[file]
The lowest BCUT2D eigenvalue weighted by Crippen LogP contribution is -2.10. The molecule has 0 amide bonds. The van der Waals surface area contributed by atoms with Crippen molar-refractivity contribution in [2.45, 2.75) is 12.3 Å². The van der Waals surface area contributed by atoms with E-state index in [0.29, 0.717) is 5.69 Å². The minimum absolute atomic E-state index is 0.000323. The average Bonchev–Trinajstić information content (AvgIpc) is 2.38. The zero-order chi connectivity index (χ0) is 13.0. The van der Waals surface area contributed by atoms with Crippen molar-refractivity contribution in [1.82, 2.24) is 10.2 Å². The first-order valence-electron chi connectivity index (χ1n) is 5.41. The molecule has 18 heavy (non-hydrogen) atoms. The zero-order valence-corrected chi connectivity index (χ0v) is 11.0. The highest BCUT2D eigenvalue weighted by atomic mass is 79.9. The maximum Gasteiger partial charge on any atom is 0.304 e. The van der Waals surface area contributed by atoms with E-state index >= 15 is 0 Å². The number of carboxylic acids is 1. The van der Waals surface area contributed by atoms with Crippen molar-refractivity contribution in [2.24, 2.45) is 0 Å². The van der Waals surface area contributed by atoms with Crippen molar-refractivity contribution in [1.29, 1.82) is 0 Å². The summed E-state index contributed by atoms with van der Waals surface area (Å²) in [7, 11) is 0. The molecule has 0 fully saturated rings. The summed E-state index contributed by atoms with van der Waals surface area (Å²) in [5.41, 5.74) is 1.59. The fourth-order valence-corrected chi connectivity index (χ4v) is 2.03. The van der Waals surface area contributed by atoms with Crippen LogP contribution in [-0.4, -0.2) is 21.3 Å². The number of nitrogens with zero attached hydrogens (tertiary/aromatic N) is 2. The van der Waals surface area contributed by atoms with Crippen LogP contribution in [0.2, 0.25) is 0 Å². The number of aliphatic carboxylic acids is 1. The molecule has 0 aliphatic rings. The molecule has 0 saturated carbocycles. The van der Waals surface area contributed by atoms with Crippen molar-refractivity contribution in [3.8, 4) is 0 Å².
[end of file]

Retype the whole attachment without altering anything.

The lowest BCUT2D eigenvalue weighted by Crippen LogP contribution is -2.10. The molecule has 0 amide bonds. The van der Waals surface area contributed by atoms with Crippen molar-refractivity contribution in [2.45, 2.75) is 12.3 Å². The van der Waals surface area contributed by atoms with E-state index in [0.29, 0.717) is 5.69 Å². The minimum absolute atomic E-state index is 0.000323. The average Bonchev–Trinajstić information content (AvgIpc) is 2.38. The zero-order chi connectivity index (χ0) is 13.0. The van der Waals surface area contributed by atoms with Crippen molar-refractivity contribution in [1.82, 2.24) is 10.2 Å². The first-order valence-electron chi connectivity index (χ1n) is 5.41. The molecule has 18 heavy (non-hydrogen) atoms. The zero-order valence-corrected chi connectivity index (χ0v) is 11.0. The highest BCUT2D eigenvalue weighted by atomic mass is 79.9. The maximum Gasteiger partial charge on any atom is 0.304 e. The van der Waals surface area contributed by atoms with E-state index >= 15 is 0 Å². The number of carboxylic acids is 1. The van der Waals surface area contributed by atoms with Crippen molar-refractivity contribution in [2.24, 2.45) is 0 Å². The van der Waals surface area contributed by atoms with Crippen molar-refractivity contribution in [1.29, 1.82) is 0 Å². The summed E-state index contributed by atoms with van der Waals surface area (Å²) in [7, 11) is 0. The molecule has 0 fully saturated rings. The summed E-state index contributed by atoms with van der Waals surface area (Å²) in [5.41, 5.74) is 1.59. The fourth-order valence-corrected chi connectivity index (χ4v) is 2.03. The van der Waals surface area contributed by atoms with Crippen LogP contribution in [-0.4, -0.2) is 21.3 Å². The number of nitrogens with zero attached hydrogens (tertiary/aromatic N) is 2. The van der Waals surface area contributed by atoms with Crippen LogP contribution in [0.2, 0.25) is 0 Å². The number of aliphatic carboxylic acids is 1. The molecule has 0 aliphatic rings. The molecule has 0 saturated carbocycles. The van der Waals surface area contributed by atoms with Crippen molar-refractivity contribution in [3.8, 4) is 0 Å².